It Can Happen to You

Do you believe it’s possible?

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Something strange is happening to me.

Normally, I am stressed 92 percent of the time. It’s who I am: there is no way to avoid it. The only time I relax is when I’m asleep. And I have a hate-hate relationship with sleep.

It is a Wednesday as I am writing this. And other than the positive stress that comes with ever-so-slightly rushing to meet a self-scheduled deadline (oh, I’m also a chronic procrastinator), all week, I have not felt stressed.

Tired, sure. But not stressed. Not even a little bit.

I don’t feel stressed.

I DON’T FEEL STRESSED.

EXCUSE ME. HELP. ERROR. HELLO?! I DON’T THINK THIS IS NORMAL.

But that’s just it. Maybe it IS.

I’ve spent so much of my life feeling stressed that I’ve basically forgotten what it’s like not to be. I’m so used to having to work so hard without feeling satisfied with the result that this feeling – working, writing all the time, and actually enjoying it – is completely new to me.

I’m not stressed … because I’m happy. I’m doing it. I’m writing for fun AND as a job and I LIKE IT.

This is the first time anything like this has ever happened to me.

Enjoy working? Psh. Who does that?

Me, apparently.

Listen. I’m not telling you all this to rub anything in your face. My life is anything but perfect. I stay up too late (writing blog posts … don’t even ask what time it is right now) and then ultra-snooze my alarm. I take way too many coffee breaks before noon. Sometimes I write in passive voice and don’t fix it. I have a hard time focusing on Fridays. I’m bad at prioritizing.

But do you know why none of that bothers me anymore? Because somehow, I made it work anyway. I figured out how to get a lot of work done without constantly burning myself out. I learned how to do hard stuff, like interviewing people and making myself vulnerable on the internet and failing, despite being 76 percent anxiety and 24 percent I don’t even know what else. I taught myself how to work long hours during the week so I could (sort of) spend weekends relaxing and recharging.

It took me years to figure all this out. And I’m still figuring it out. But I stopped letting excuses stop me from Making Things Happen as a writer. I acknowledged the excuses. I considered letting them win, just one more time. And then I just shoved them out the window and kept on writing anyway. Despite stress. And being tired. And almost never thinking anything I had to say was worth the effort.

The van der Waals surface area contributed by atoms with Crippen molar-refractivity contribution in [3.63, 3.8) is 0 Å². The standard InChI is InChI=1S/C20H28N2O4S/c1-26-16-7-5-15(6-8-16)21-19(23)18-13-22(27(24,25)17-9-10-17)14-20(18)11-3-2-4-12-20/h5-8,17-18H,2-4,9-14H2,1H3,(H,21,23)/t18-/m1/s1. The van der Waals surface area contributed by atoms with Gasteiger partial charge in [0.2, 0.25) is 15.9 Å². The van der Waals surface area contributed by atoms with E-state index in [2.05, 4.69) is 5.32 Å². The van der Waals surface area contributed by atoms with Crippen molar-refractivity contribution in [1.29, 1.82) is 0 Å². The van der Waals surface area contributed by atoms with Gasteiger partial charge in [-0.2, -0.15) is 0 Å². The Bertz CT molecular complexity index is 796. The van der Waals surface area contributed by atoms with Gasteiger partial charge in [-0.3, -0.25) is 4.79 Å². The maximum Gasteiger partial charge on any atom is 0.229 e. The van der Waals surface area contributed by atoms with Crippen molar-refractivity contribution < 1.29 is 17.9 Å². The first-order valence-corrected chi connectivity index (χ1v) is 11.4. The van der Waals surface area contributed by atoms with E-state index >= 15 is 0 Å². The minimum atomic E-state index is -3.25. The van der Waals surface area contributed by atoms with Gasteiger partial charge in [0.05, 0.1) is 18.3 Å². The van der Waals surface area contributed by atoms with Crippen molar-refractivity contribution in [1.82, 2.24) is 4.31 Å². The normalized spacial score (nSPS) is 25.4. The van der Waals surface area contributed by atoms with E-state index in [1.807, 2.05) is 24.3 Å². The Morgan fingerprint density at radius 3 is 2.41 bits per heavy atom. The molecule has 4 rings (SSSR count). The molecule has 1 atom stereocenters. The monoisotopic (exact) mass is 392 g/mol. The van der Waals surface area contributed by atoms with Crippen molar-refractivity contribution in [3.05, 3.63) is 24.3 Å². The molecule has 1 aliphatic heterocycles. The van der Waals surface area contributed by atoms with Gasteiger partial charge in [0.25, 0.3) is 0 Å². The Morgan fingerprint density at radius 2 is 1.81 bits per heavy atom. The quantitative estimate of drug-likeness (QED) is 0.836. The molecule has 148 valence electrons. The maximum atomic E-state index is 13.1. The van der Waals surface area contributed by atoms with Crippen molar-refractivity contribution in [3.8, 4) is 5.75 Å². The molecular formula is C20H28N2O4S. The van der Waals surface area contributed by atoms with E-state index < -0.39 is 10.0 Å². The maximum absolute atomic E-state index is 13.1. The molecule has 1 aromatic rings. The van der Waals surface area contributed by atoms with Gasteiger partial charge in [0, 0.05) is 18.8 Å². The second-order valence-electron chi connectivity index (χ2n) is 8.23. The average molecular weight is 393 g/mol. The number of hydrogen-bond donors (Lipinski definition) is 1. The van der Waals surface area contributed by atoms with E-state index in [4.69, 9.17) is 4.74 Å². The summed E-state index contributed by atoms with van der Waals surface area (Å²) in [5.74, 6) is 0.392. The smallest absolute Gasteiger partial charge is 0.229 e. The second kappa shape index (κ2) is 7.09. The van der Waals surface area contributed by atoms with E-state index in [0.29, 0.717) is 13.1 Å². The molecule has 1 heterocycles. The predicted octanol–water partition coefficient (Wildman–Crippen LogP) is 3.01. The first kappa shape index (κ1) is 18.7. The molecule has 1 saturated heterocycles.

This profession is stressful. I know. I just happen to have found a tiny pocket of opportunity in some random corner that lets me do what I love without completely destroying my sanity.

I think that kind of space exists for everyone. It’s just a matter of finding and embracing it. You can, and will, find it. You just have to keep working, and taking care of yourself, and believing it’s possible. Because the work you’re meant to do – the kind that leaves you tired, but not burned out because of stress – you won’t find that on purpose. It will pop up accidentally, unexpectedly, when you’re not looking for it.

And all the work you’ve done up until that point … it will pay off. Right then. Right there.

Honestly, if it can happen to someone like me – who really doesn’t deserve it – it can definitely happen to you.


Meg is the creator of Novelty Revisions, dedicated to helping writers put their ideas into words. She is a freelance writer and a nine-time NaNoWriMo winner with work published in Teen Ink, Success Story, Lifehack and USA TODAY College. Follow Meg on Twitter for tweets about writing, food and nerdy things.

2 thoughts on “It Can Happen to You

    1. Great questions! I suppose it really depends on what kind of writing you’re interested in pursuing. I’m not the best person to ask about a career in fiction, but I have plenty of tips I can share for anyone interested in pursuing a more journalistic style career. Still, I would be happy to share my “journey” in a post here. Maybe that would be helpful to a number of people.

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